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School of Tapas: Dulce de Manzana – Spanish Apple Paste

School of Tapas: Dulce de Manzana – Spanish Apple Paste

Apple paste with Manchego cheese

Homemade apple paste is paired with a hearty Manchego cheese in an easy and delicious tapa from Miriam Garcia.

This apple paste or dulce de manzana is a typical recipe from the northern part of Spain, especially Asturias. Asturias is a humid, lusciously green apple-growing region, best known for its delicious cider, brewed all over the place by large and small apple growers. It is also known for its strong and amazing blue cheeses, like Cabrales. This apple paste is similar to the famous quince paste, dulce de membrillo, a true staple food in many Spanish regions. Similarly apple paste and strong cheeses go together like a horse and a carriage. Here I have paired dulce de manzana with a hearty Manchego cheese. An easy tapa not to be missed.

Here’s the recipe for the apple paste. No, I won’t give you the recipe for Manchego cheese, it’s a state secret.

Apple paste with Manchego cheeseApple paste with Manchego cheeseApple paste with Manchego cheese

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Dulce de Manzana - Spanish Apple Paste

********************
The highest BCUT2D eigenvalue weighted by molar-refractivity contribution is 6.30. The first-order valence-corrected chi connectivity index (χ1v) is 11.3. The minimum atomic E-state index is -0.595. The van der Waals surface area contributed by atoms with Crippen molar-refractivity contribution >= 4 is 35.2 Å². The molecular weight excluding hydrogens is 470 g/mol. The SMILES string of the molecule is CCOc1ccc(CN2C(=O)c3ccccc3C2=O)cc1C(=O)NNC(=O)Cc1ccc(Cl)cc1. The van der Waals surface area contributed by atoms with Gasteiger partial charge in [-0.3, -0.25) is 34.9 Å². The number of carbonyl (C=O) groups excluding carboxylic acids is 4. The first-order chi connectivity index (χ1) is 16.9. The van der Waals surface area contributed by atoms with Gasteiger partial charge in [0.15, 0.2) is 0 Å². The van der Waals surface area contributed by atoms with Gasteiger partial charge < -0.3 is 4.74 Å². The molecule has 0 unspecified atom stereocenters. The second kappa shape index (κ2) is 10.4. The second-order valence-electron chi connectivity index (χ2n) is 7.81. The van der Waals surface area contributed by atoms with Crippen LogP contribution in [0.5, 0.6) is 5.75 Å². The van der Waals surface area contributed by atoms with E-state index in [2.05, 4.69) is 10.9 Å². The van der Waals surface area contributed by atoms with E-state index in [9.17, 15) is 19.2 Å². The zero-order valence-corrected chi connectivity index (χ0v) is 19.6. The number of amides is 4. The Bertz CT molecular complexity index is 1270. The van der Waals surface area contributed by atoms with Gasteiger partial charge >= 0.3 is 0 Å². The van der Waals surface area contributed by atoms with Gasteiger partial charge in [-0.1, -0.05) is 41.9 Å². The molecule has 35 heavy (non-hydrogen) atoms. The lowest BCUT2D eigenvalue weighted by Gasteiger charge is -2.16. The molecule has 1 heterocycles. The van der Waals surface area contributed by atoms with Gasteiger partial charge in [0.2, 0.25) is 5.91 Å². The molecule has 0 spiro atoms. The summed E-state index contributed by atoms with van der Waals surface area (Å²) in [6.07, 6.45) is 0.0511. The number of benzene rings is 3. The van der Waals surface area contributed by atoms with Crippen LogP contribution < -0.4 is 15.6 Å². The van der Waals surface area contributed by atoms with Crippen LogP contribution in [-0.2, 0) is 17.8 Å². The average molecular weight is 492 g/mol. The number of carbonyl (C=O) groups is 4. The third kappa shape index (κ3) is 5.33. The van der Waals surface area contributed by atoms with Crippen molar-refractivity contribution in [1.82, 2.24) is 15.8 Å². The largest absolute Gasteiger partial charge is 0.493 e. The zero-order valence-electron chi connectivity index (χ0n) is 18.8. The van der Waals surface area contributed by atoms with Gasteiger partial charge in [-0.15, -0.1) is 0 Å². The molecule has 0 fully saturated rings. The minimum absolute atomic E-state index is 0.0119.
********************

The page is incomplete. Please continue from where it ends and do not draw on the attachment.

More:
Prep Time
Cook Time
Total Time
Serves: 8
  • 1.3 pound (600g) apples (some tangy variety, like Reinette)
  • 1 lemon
  • 0.4 cup cider (100g)
  • 1 pound sugar (500g)
  1. Peel the lemon and get rid of as much pith as you can. Cut in half and extract the pips.
  2. Peel and core the apples. Cut in large chunks and sprinkle with some of the lemon juice to prevent them from browning. Add the cider and sugar, stir to mix. Process the mixture in a food processor or blender till smooth.
  3. Put the pureed fruit in a heavy saucepan. Turn on the heat to low and simmer 35-40 minutes uncovered, stirring often.
  4. When the paste is ready, the pureé will acquire a deep redish golden color. To test for doneness, take a teaspoonful of the mixture and drop it on a plate. Wait until it's cold. If the drop is firm enough to the touch and detaches from the plate in one piece when pushed with your finger (a lot more solid than jam consistency), then it's done. If the pureé is too soft, just proceed with the simmering 2-5 minutes longer or as long as needed.
  5. When ready, pour the paste into a shallow container large or small enough to form it into the shape of a thin ingot (the thickness of the portion in the photos is the final thickness) and let it cool completely. I recommend you use a lidded container, as the paste tends to dry quite a bit. Well, unless you intend to eat it all in one go. You can also use a loaf pan lined with plastic so that you can unmold it on a plate. But always keep it covered if you're not going to finish it right away.
  6. Slice the cheese and slice similarly sized pieces of the apple paste. Top the cheese with the dulce de manzana and enjoy!
It is really essential that the apples are tangy, to offset the sweetness of all the sugar needed for the pureé to gel. The apple paste keeps almost forever, like a jam. The sugar prevents it from going bad. You only need to wrap it tightly or keep it in an airtight container, because it tends to dry.
And let me add a last tip: dulce de manzana goes really well with all kinds of meat or liver terrines and foie…

See Also

Try another great Spanish recipe – Padron Peppers – here.

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